Who planned, designed and constructed Hitler’s gas chambers?

Being an avid amateur musician, I have been fortunate, on occasion, to engage with world-renowned musicians at an intimate level. A few years ago I befriended one – Ricky Lawson. Grammy award winning Lawson collaborated with artists like Michael Jackson, Eric Clapton, Phil Collins and Whitney Houston.

I recall profound discussions we shared that collided with my life perspectives. He played on Whitney's famous Bodyguard soundtrack version of I will always love you in 1992. He has a single note ‘solo’ in the song, where he kicks the bass drum and hits the snare simultaneously. The solo has the impact of a cracking fracture that launches Whitney into a dramatic vocal finale. He said it was the culmination of a lifetime of drumming and that this was the most memorable moment of his career – playing a single note solo. With a CV extending to more than 40 years and earning millions of dollars in the music business, Ricky Lawson said to me that he was called to be a drummer, and that he responded by learning the art and skill along the way. Before long he came to realise that his intrinsic nature and dissemination of energy was music, melody, rhythm and regularity.

I have pondered the intrinsic nature and value of the civil engineering professional, and what energy we are perceived to disseminate.   

As a student at Wits University, I recall registered professionals from industry guest-lecturing, saying that because we exist, millions of people have improved quality of lives – potable water supply, sanitation, better living conditions, protection against the elements, access and public transport. I invite confirmation from engineering practitioners whether you enjoy poignant tangible manifestation, in job satisfaction and in sentiment, of improving the quality of lives of people, especially the disenfranchised, because you are associated with civil engineering.

I wish to redefine the classic royal charter sense of civil engineering: “… the art of directing the great sources of power in nature for the use and convenience of man.” We have recognised that society needs greater intervention than mere fidgeting with nature. I am of the conviction that a civil engineer is in the redemption strategy to restore fairness, order and balance in society. I would like to adjust the definition to include: “The sweet burden of a civil engineer is that of being servant of the people, custodian of the natural environment and collaborator with its processes.”

With circumspect amusement I witnessed a fantastic argument at the Civilution Congress about the powerlessness of engineers to innovate because clients suffocate invention by paying reduced and overly competitive prices for consulting services. But let’s be honest – notwithstanding fees, when was the last time you actually felt like an innovative and creative engineer, coming up with a cost-saving, novel idea? Does your work environment really foster diverse creativity? The reality is that we often provide tried and tested solutions to infrastructure challenges, churning them out like making boxes.  

I learned through a TED Talk presentation that the US government at the time invested millions of dollars, led by the highest caliber professors of engineering and science, to create a flying machine. But it was the unqualified, unsubsidised Wright Brothers – mere bicycle salesmen – who made the breakthrough. They were intensely obsessed with the concept of flying. Quite frankly, we have no business calling ourselves engineers if we resist being innovators, strategists and philosophers, irrespective of compensation, reward or context. I have no argument that funding drives research and innovation. But I believe it’s in the intrinsic nature of a civil engineer to be innovative – failing this we are wrong brothers.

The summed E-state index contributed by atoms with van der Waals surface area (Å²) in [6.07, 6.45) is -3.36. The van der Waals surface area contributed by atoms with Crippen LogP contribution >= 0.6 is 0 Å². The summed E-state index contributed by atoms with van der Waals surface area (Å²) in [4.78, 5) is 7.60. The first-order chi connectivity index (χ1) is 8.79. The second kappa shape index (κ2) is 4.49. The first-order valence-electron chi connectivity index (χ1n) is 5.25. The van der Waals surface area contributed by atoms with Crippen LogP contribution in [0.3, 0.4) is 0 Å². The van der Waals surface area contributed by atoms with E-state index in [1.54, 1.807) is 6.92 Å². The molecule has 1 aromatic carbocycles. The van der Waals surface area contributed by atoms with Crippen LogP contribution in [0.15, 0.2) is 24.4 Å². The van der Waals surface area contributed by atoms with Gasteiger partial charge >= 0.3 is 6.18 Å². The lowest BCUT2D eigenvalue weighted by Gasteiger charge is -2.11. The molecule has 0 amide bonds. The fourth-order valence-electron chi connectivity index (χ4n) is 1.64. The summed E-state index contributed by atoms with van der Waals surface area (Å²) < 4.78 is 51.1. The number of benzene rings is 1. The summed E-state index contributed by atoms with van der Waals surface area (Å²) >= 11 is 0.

I was downhearted to hear about the death of my friend Ricky Lawson. He collapsed on stage responding to his calling – being a musician. On the issue of money he said to me, “The life of a musician is difficult. It’s very lucrative to be a musician at this level, but that’s not why I play music. I have other people taking care of the money. I’ll do it for free if I have to – I am here to bless people with my skill as a musician. Money and fame is a consequence of blessing the people.” 

1 Comment

  1. Dear Manglin,

    As a civil engineer involved in managing a road network, I do have high job satisfaction and am very conscious of improving the quality of lives of people who rely on roads to get to work, health services and recreation. Having recently spent five and half years working in both government and research in Australia, I found the drive to innovate to be much lower than I would have expected. I also noticed the engineering services were becoming just another commodity where profit was the driving motivator. I was also aware that my contributions to improving the lives of people were limited (and not always appreciated). I believe that civil engineers in South Africa have a critical role to play in society in this regard. However, on this point it is sad to see how many experienced people who used to work in government and who could have made just such an important contribution have been sidelined due to political considerations. The effects of this are there for all to see. In my opinion, its like killing the goose that laid the golden egg because the goose has the ‘wrong’ colour!

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